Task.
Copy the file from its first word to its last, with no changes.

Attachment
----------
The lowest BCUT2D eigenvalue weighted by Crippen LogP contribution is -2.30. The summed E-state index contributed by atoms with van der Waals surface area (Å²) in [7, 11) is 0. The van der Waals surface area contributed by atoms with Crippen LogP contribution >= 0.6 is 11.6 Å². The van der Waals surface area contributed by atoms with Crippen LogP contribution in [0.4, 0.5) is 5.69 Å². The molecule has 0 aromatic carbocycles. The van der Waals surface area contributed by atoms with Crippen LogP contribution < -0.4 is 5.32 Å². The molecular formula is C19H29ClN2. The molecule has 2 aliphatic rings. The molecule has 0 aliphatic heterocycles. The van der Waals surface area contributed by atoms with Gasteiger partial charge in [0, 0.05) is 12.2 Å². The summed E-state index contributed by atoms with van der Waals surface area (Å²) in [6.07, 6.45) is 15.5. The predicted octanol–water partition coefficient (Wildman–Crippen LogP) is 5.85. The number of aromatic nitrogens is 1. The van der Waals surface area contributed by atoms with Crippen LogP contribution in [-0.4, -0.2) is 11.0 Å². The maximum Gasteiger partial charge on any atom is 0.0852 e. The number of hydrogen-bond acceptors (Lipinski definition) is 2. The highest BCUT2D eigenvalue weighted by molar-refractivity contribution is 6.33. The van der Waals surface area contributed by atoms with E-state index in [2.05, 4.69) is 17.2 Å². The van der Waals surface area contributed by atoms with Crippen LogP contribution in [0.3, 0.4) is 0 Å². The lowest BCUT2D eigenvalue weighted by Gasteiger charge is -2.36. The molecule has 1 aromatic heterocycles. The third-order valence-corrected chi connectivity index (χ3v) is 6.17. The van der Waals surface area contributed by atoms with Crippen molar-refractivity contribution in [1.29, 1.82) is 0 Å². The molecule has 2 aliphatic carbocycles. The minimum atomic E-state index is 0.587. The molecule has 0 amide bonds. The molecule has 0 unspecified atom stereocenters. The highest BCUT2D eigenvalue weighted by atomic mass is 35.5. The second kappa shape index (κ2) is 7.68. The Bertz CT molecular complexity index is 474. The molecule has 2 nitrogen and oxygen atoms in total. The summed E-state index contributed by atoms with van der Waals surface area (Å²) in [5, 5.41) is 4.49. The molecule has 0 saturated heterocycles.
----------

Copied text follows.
The lowest BCUT2D eigenvalue weighted by Crippen LogP contribution is -2.30. The summed E-state index contributed by atoms with van der Waals surface area (Å²) in [7, 11) is 0. The van der Waals surface area contributed by atoms with Crippen LogP contribution >= 0.6 is 11.6 Å². The van der Waals surface area contributed by atoms with Crippen LogP contribution in [0.4, 0.5) is 5.69 Å². The molecule has 0 aromatic carbocycles. The van der Waals surface area contributed by atoms with Crippen LogP contribution < -0.4 is 5.32 Å². The molecular formula is C19H29ClN2. The molecule has 2 aliphatic rings. The molecule has 0 aliphatic heterocycles. The van der Waals surface area contributed by atoms with Gasteiger partial charge in [0, 0.05) is 12.2 Å². The summed E-state index contributed by atoms with van der Waals surface area (Å²) in [6.07, 6.45) is 15.5. The predicted octanol–water partition coefficient (Wildman–Crippen LogP) is 5.85. The number of aromatic nitrogens is 1. The van der Waals surface area contributed by atoms with Crippen LogP contribution in [-0.4, -0.2) is 11.0 Å². The maximum Gasteiger partial charge on any atom is 0.0852 e. The number of hydrogen-bond acceptors (Lipinski definition) is 2. The highest BCUT2D eigenvalue weighted by molar-refractivity contribution is 6.33. The van der Waals surface area contributed by atoms with E-state index in [2.05, 4.69) is 17.2 Å². The van der Waals surface area contributed by atoms with Crippen LogP contribution in [0.3, 0.4) is 0 Å². The lowest BCUT2D eigenvalue weighted by Gasteiger charge is -2.36. The molecule has 1 aromatic heterocycles. The third-order valence-corrected chi connectivity index (χ3v) is 6.17. The van der Waals surface area contributed by atoms with Crippen molar-refractivity contribution in [1.29, 1.82) is 0 Å². The molecule has 2 aliphatic carbocycles. The minimum atomic E-state index is 0.587. The molecule has 0 amide bonds. The molecule has 0 unspecified atom stereocenters. The highest BCUT2D eigenvalue weighted by atomic mass is 35.5. The second kappa shape index (κ2) is 7.68. The Bertz CT molecular complexity index is 474. The molecule has 2 nitrogen and oxygen atoms in total. The summed E-state index contributed by atoms with van der Waals surface area (Å²) in [5, 5.41) is 4.49. The molecule has 0 saturated heterocycles.